8 things you didn't know about design for film

Wes Anderson's stylised action-comedy The Grand Budapest Hotel scooped up Oscars for best production design, costume design, makeup and score. As lead graphic designer on the film, Annie Atkins  handcrafted Anderson's fictional empire of Zubrowka one postage stamp and pastry box at a time, working closely with production designer Adam Stockhausen and Anderson to bring the cult film-maker's meticulous vision to life.

Atkins has also worked on Laika's stop-motion masterpiece The Boxtrolls, for which she the incredible Victorian packaging worn by the curious underground creatures.

We caught up with Atkins to find out what it's like to work as a graphic designer in the high-profile world of film. Read on for her top tips, tricks and advice.

01. It's not all about the cinema audience

Close up of The Grand Budapest Hotel signage

"When we create graphic props and set pieces, we're not always making them for the cinema audience – these are pieces that are dressed into the sets to create a more authentic experience for the director and actors to work in," says Atkins. 

"Every period film you see will have shopfront signage and street posters and offices full of paperwork and maps and documents. These are all items that are made by the show's graphic designers specifically to fit the genre, period, and style of the script. It's about setting up a scene."

For example, the signage for the titular hotel features typesetting inaccuracies taken directly from real references of the period the film was set in.  

02. Your props must feel real

The Trans-Alpine Yodel newspaper is full of real articles, written by Wes Anderson

The designer's job is to make props that feel authentic for the actor. Remember: what you see on screen isn't what the actors are facing. 

"In real life, film sets don't look like they look in the movies – they're full of lights and cables and people standing around in North Face jackets," smiles Atkins. "So anything you can do to give an actor or director a more authentic experience on set is going to go some small way in helping the final cut of the movie."

Wes Anderson wrote every single article found inside the Trans-Alpine Yodel newspaper that features in The Grand Budapest Hotel. His efforts weren't wasted, either. "There's a lot of waiting around on film sets, so people tend to read the fake newspapers," adds Atkins.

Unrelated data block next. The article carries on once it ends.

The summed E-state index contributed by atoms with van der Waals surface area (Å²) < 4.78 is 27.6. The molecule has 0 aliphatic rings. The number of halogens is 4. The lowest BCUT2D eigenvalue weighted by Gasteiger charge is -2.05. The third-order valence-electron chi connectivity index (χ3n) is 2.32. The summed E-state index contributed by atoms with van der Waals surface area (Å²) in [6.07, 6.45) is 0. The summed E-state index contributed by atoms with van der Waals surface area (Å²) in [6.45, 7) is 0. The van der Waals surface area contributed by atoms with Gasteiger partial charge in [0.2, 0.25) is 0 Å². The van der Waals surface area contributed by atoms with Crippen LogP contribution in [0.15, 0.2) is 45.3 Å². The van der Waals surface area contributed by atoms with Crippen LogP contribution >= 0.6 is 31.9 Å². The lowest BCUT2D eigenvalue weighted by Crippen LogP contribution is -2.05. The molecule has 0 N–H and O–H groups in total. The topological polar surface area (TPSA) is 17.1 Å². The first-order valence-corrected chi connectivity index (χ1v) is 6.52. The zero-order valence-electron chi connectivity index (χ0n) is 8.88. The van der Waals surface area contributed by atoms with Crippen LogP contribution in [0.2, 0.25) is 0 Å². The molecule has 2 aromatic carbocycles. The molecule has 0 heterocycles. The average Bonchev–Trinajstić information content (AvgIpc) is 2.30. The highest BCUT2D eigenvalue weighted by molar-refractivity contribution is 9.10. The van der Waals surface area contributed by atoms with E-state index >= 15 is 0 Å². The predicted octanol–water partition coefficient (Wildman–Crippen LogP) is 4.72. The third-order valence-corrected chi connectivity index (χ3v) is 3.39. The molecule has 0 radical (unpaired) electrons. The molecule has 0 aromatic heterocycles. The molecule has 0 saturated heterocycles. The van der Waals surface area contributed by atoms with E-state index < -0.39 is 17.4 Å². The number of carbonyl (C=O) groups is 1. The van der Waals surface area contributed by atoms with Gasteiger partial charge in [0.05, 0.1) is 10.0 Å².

03. Set design is all a trick

A film's art department can be huge, with all kinds of specialists from model-makers to painters,  scenic artists, draughtsmen and plasterers.

"Design is rarely neglected in filmmaking, but sometimes it seems invisible because an audience assumes that everything they see on a screen was already there," explains Atkins. "They don't think for a second that it was all built up from nothing on a stage in Bray. That's the magic of design for film: you're not always supposed to be aware of it. It's all a trick."

04. Learn the period quickly

Ralph Finnes asked for his character’s notepad to be personalised with lines, even though the camera can’t see that level of detail

"I usually get around 6-8 weeks prep before shooting starts, and that's the essential time I take to become fully immersed in the period I'm working to," says Atkins. Working on a range of projects means it's usual for her to design for the same style or period more than once. 

"I knew nothing about nothing about Eastern European 1930s when I started the Grand Budapest Hotel," she continues. "You need a good understanding of the history of the printing press, for example, to be able to imitate it convincingly on a laser jet."

05. Study antique design in the flesh

Hundreds of hours of research goes into making realistic graphic props for film

The one piece of advice Atkins would offer to design students? Study antique graphic design in the flesh. "There's no point doing a Google image search for a telegram. You need to understand the scale of the text and the texture of the paper in your hands, otherwise it's never going to work in an actor's hands."

06. Be prepared to live on set

It's important to be on set as much as possible

Although sometimes it's possible to work remotely, there's no substitute for getting on set. "Film sets are very physical environments and you need to be there with the rest of the crew wherever possible, so you can go down to the prop house or nip in to the set to take measurements," says Atkins. 

"The prop master and the set decorator need you there, so they can grab you and show you stuff as it's being turned out. You also need to see the textures and weights of materials, and understand the scales of sets."

Practical considerations also have an impact – if you're working from home, you need to factor in time to travel to and from the set when required, which isn't always possible if you're working to a tight schedule.

07. Check your spelling

You know you’ve got an original Mendl’s box if there are two 'T's in 'patisserie'

Atkins has one major regret from her work on The Grand Budapest Hotel: she didn't check the spelling on the iconic Mendl's box before it went to print.  

"I'd spelt 'Patisserie' wrong – we only noticed it after we'd shot it a hundred times in various different scenes. I was mortified," she cringes. "We corrected it in post, and Wes was so nice about it, but I burnt bright red when I realised what I'd done, especially as spelling and grammar is something I take quite a lot of pride in and go on and on about to junior designers."

08. Last but not least…

Atkins' favourite prop is the book that opens the story

Finally, Atkins has some some quick-fire tips for surviving on a film set. "Never run on a film set – they'll know you've forgotten something. Also: keep your paper supplies high… It's better to be looking at it than looking for it."

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